China expands navy workout routines and escalates threats towards Taiwan

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China has announced additional live-fire drills in the Bohai and Yellow Seas, while Beijing is expressing anger over a visit by House Speaker Nancy Pelosi (D-Calif.) with military drills near the island in Taiwan.

China’s Defense Ministry did not disclose the purpose of the expanded drills, which are taking place as the visit has soured US-China relations, but they come as Beijing staged its biggest show of force over Taiwan since the last 1995 cross-strait crisis in 1996 — in a so-called warning to “provocateurs” questioning Beijing’s claims on Taiwan, the self-governing democracy of 23 million people.

China’s Maritime Safety Administration on Saturday announced five no-holds-barred zones in the Yellow Sea where drills would be held from Aug. 5-15, and another four zones in the Bohai Sea where no closers would be held for a month from Aug. 5-15 designated Chinese military operations would take place 8.

Although China officially seeks a so-called “peaceful reunification” with Taiwan — which was never ruled by the Chinese Communist Party — it also consistently threatens to take the island by force if the Taipei government declares formal independence.

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The diplomatic fallout from the visit escalated sharply on Friday, as Beijing imposed sanctions on Pelosi and her immediate family, canceled military dialogues, and suspended climate talks and other bilateral cooperation on issues such as cross-border crime.

The White House has subpoenaed Chinese Ambassador Qin Gang over “irresponsible” military actions, including firing missiles into the waters around Taiwan. Foreign Minister Antony Blinken called the exercises an “extreme, disproportionate and escalating military response”.

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But China has shown no signs of slowing the pace of military exercises. The People’s Liberation Army (PLA) Eastern Theater Command said Sunday it would continue joint air and naval exercises in the areas around Taiwan as planned, focusing on long-range strikes against targets in the sky.

After a record number of Chinese warplanes flew near Taiwan’s airspace on Friday, 14 jets crossed the Taiwan Strait centerline on Saturday as 14 Chinese warships were active nearby. Three years ago, breaches of the informal boundary dividing the waterway were unknown.

Taiwan’s defense ministry described Saturday morning’s Chinese exercises as a “simulated attack on Taiwan’s main island.”

Taiwan has also reported drones and unidentified objects flying over Kinmen and Matsu, two Taiwan-ruled islands closest to the coast of China’s Fujian province. The Kinmen Defense Command fired warning flares at three drones flying over its restricted waters on Saturday.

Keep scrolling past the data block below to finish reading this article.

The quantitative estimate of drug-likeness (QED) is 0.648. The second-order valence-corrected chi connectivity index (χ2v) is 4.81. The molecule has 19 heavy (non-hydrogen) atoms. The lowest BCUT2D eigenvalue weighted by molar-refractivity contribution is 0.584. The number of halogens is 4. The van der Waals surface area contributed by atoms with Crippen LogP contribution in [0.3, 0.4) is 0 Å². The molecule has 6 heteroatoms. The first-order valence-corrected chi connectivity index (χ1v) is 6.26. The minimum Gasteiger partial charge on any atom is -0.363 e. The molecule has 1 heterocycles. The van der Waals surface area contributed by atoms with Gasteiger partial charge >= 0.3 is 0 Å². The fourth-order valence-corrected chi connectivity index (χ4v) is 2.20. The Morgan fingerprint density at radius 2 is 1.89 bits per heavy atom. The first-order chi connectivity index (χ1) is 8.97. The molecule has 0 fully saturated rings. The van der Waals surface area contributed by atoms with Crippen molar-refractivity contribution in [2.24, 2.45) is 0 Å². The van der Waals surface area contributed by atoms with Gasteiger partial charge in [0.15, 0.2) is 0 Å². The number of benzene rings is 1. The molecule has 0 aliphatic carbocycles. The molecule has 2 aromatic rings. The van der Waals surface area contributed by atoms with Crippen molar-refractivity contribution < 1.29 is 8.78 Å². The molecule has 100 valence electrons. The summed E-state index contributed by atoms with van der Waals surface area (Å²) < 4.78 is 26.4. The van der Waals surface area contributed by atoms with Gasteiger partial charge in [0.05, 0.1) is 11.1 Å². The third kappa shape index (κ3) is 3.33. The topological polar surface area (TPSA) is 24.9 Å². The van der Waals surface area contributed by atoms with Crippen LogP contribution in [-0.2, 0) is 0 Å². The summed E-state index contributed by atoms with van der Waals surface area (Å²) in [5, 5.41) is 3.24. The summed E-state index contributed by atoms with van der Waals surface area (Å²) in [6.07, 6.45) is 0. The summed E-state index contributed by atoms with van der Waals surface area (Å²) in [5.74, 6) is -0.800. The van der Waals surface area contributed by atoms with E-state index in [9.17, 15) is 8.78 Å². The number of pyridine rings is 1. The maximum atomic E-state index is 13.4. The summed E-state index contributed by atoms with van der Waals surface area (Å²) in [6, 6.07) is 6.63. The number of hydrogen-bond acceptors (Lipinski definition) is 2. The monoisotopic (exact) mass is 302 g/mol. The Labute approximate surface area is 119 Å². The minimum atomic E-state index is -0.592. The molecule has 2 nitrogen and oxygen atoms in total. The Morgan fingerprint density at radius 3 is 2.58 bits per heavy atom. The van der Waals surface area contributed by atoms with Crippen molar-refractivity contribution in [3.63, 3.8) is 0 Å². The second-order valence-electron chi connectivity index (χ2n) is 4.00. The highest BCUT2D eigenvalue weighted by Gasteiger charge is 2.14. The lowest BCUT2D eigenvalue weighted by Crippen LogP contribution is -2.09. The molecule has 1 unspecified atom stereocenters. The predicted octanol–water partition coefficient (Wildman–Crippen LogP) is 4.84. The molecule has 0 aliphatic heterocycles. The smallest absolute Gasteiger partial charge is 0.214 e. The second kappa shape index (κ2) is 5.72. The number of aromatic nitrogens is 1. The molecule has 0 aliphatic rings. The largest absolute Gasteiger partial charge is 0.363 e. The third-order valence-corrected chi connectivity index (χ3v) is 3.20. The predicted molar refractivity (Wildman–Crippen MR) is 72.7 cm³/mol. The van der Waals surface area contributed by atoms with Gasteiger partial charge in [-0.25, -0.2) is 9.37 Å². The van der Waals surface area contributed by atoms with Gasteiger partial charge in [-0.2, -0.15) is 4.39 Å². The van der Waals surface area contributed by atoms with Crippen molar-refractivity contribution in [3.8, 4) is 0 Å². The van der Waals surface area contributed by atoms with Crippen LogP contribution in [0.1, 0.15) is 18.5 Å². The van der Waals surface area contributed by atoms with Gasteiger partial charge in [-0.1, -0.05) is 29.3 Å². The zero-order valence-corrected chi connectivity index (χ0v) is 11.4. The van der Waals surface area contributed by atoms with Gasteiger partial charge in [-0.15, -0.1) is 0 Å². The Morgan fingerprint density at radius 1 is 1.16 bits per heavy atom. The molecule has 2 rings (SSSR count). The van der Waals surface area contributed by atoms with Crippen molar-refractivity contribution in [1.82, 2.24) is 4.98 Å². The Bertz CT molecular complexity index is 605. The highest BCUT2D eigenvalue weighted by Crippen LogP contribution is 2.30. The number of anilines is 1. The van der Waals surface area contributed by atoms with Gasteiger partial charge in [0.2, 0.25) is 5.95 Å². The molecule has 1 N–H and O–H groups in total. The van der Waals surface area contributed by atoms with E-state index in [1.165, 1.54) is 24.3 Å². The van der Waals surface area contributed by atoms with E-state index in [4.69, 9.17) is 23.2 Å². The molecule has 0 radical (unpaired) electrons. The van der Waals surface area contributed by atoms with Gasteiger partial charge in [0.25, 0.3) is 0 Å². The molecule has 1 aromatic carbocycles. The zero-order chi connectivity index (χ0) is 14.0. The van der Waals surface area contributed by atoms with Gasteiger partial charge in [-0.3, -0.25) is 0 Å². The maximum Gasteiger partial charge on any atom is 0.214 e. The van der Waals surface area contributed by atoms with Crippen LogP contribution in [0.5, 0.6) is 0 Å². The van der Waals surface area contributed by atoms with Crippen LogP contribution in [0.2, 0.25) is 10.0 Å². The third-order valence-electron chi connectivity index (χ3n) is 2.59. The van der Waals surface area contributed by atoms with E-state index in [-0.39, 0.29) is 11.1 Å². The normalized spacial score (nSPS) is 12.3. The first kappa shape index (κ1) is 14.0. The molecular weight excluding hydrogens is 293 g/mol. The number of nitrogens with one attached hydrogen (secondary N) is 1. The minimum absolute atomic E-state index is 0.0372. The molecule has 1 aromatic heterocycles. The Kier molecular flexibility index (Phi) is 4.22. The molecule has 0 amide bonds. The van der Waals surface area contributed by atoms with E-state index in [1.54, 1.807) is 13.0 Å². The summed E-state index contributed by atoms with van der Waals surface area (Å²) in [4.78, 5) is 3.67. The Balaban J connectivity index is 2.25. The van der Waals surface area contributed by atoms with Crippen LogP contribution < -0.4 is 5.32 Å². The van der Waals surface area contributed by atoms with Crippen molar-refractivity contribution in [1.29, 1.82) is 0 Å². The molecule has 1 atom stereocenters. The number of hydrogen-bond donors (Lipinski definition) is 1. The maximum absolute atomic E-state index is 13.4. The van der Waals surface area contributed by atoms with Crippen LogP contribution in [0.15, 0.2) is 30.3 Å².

Meng Xiangqing, a professor at the PLA-affiliated National Defense University, told state broadcaster China Central Television in an interview published Sunday that the drills aim to “completely break the so-called middle line” and demonstrate China’s ability to withstand foreign intervention prevent conflict by blockading and controlling the Bashi Canal, a major waterway between the western Pacific and the South China Sea.

Military analysts have said the Chinese live-fire drills that began on Thursday and took place on all sides of Taiwan simulate a possible blockade of the island, but Taiwan’s government said the disruption to shipping routes and flights has been limited so far.

Pelosi ended the congressional delegation’s Asia trip on Friday by vowing that China would not succeed in isolating Taiwan.

For decades, the Chinese Communist Party has pursued a global pressure campaign to diplomatically isolate Taiwan’s democratically elected government by poaching its diplomatic partners and fiercely discouraging exchanges between Taipei and foreign officials.

Pelosi’s visit to Taiwan heralds a new phase in China’s pressure campaign

China accuses the United States of backing its “one China” policy – which neither challenges nor supports Beijing’s claims to the island – with steps to solidify its unofficial ties with Taiwan, including the first visit by the speaker of the House of Representatives in 25 years , hollow out. The White House sticks to politics.

Despite unprecedented military pressure, the Taiwanese public has remained largely calm in the face of the mounting Chinese threat. President Tsai Ing-wen said Thursday, “We are calm and will not act rashly. We are rational and will not act to provoke.”

Taiwan’s military annual drills, held in the week before Pelosi’s visit, were left unchanged despite increasingly angry warnings from Beijing. As exercises began, local media reported that tourists visiting Xiaoliuqiu, a small island off Taiwan’s southwestern coast, flocked to the shore to see if they could catch a glimpse of Chinese missiles landing in nearby waters .

The Taiwanese stock market had recovered by Friday from a brief midweek slump.

Pei Lin Wu in Taipei contributed to this report.

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